I haven’t set out to solve this myself mostly because in the end it can’t truly simulate a shuffle no matter what you do. Each time you play the folder it will start at the same song and proceed in order. Sure you won’t likely hear the same song twice in a row and if you don’t leave the playlist/area and come back you’ll keep progressing. But if you have to start over on a playlist it will always be in the same order. If it had the algorithm I propose above it would be a decent interim solution, but for now i’d wait for a new version with a better algorithm.

I’d wait for a new version with a better randomization algorithm.

Its great to see owners taking initiative and trying to solve some shortcomings in the Model S interface. What we need is a little more access to allow third party applications and a few simple APIs for them to be able to provide functions like Shuffle etc.


Solar Struggles – National Grid-Lock


In the last of this series I covered some of the challenges we faced with Solar City during the design of our system. Things got even more complex when our local power company, National Grid, got involved.

National Grid-lock

Poor Panel LayoutThe next phase was one of National Grid throwing up one road block after another and Solar City trying to counter the moves. It was clear what the problem was – we would be shifting more than $170,000 of revenue from National Grid to Solar City with me getting a slight savings in return. Despite mandates to be “More Green” etc., the energy companies clearly have no interest in assisting customers to go solar.

Energy companies clearly have no interest in assisting customers to go solar.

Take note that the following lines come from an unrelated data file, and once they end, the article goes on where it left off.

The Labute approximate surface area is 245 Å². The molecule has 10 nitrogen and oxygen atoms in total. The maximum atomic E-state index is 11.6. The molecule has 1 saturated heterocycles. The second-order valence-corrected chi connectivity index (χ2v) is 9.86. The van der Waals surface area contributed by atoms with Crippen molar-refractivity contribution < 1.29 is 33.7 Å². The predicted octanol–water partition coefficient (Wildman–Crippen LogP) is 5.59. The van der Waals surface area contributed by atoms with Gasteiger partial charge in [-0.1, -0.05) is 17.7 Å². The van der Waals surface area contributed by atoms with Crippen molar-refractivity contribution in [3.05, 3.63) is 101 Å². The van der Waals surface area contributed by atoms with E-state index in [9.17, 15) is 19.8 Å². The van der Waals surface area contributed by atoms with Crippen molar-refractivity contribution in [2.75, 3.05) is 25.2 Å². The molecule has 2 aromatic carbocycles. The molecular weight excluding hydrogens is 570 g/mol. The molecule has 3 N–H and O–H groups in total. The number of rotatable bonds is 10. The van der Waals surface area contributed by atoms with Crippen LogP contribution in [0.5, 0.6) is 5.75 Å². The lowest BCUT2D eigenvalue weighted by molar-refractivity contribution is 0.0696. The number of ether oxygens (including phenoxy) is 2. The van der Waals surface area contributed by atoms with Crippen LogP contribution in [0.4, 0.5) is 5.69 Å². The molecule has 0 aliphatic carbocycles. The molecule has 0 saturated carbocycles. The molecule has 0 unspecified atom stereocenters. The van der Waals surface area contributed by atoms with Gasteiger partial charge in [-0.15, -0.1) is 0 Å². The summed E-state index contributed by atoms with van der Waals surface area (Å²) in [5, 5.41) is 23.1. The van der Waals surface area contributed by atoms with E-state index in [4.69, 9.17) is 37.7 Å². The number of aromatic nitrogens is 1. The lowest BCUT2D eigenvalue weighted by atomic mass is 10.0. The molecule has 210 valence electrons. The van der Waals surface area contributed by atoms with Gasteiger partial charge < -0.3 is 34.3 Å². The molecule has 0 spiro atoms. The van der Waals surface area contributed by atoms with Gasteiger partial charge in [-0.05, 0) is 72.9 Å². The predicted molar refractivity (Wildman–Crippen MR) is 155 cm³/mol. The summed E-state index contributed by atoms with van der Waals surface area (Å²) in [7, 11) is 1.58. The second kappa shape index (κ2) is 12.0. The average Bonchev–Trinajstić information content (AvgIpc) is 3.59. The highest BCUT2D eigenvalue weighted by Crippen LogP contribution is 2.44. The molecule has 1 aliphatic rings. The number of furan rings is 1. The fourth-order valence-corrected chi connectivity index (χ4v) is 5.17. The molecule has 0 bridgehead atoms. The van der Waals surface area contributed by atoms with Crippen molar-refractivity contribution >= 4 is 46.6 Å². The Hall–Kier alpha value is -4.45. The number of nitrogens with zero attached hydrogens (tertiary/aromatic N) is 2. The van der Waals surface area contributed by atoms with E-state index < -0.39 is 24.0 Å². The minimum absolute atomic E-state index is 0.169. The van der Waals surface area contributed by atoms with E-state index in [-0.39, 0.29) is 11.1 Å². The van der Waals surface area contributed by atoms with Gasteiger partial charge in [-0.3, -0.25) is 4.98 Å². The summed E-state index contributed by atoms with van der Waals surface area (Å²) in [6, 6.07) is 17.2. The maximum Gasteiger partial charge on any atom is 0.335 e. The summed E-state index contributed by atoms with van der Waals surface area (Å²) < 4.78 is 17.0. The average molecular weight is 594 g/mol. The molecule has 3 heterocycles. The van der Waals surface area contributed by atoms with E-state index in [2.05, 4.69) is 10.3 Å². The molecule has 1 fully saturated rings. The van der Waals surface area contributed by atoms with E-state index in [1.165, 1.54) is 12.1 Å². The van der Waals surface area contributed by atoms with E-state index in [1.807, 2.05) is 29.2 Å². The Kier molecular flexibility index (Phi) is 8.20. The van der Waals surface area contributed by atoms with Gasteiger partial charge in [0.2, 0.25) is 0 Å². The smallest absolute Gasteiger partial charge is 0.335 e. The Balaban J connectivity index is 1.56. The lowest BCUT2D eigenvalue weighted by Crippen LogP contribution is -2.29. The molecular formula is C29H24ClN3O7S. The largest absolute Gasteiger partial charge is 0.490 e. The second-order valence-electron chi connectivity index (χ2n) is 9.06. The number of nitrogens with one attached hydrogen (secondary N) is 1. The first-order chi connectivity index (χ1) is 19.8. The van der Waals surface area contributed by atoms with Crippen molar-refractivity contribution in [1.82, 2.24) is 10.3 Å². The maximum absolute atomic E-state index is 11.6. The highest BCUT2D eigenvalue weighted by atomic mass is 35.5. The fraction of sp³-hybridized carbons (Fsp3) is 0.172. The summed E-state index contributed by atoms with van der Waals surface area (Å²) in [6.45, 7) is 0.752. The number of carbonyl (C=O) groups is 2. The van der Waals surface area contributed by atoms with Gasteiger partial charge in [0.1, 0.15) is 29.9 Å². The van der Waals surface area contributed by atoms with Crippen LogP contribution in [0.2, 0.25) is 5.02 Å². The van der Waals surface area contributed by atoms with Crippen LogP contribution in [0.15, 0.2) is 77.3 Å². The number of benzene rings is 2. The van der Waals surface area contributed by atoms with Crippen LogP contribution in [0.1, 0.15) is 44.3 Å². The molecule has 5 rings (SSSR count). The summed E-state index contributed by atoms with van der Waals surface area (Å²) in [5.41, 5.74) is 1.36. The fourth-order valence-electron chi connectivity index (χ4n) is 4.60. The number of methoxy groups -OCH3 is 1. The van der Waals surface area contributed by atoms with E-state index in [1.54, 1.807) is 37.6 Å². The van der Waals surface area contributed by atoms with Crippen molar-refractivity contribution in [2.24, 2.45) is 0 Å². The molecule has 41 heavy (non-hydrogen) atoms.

The first issue they threw up was that they wouldn’t allow “net metering” (where you can feed back generated solar power) for two different meters at the same address. Solar City stepped up on this one and offered to join my two meters and upgrade my panel (from 400A to 600A) to support that. Accounting issues aside, I agreed to the proposed change and after another site visit and some engineering planning they had plans for it to work.

National Grid’s next move was to report that the transformer for my area was only capable of handling 23kW of generated power. My system design was for 56kW. This was the most serious setback. We needed to cut my generation down to 23kW or less. This meant dropping the farm completely and scaling the house from 35kW to 23kW.

Then at 23kW the design once more had layout issues that called for all of the front of my house to have panels and then only the right half (from the back) of one of the 3 surfaces of the rear of my house and that would have looked odd. So we scaled it back to just the front of the house with a 18kW total system.

Side note: In my area a 1kW system generates about 1,000 kWh of electricity per year. So a 18kW system will generate about 18,000 kWh. This isn’t exact and will vary based on where you live, roof angles and all sorts of other things.

I asked what would happen if someone else that lives near me wanted to go solar and was told that the maximum that could be connected for feedback is 23kW. I’ll consume 18kW of that so anyone else that lives near me will be severely limited. Evidently transformers cover about 8-12 houses in my area.

Sorry neighbors, I got in line for solar first!

Next Steps

With the huge sale back from 56kW to 18kW, a 68% drop in planned production, I’ll now only be covering 32% of my power needs with solar. This is despite the fact that I have more than ample qualified roof surface to generate 100% of my needs.

For the house alone I’ll be covering 49% of my power needs. With this large drop in planned generation I re-ran the numbers to check on the value of going solar and found out that I will still save $56,000 over the next 20 years. Not as much as the original savings of $105,000 but still worth doing.

My next surprise was a friendly note from Solar City on September 1st letting me know that my installation was scheduled for December 8th and 9th (due to system size which makes me really wonder considering that this system is tiny next to the originally planned one). That’s 3 months away and in the winter months in New England. They also said that inspections etc. would take 4-6 weeks so the “go live” date would be sometime in January 2015. That puts the project at about 10 months start to finish assuming all goes well from here and it will be going live during some of the least productive months of the year.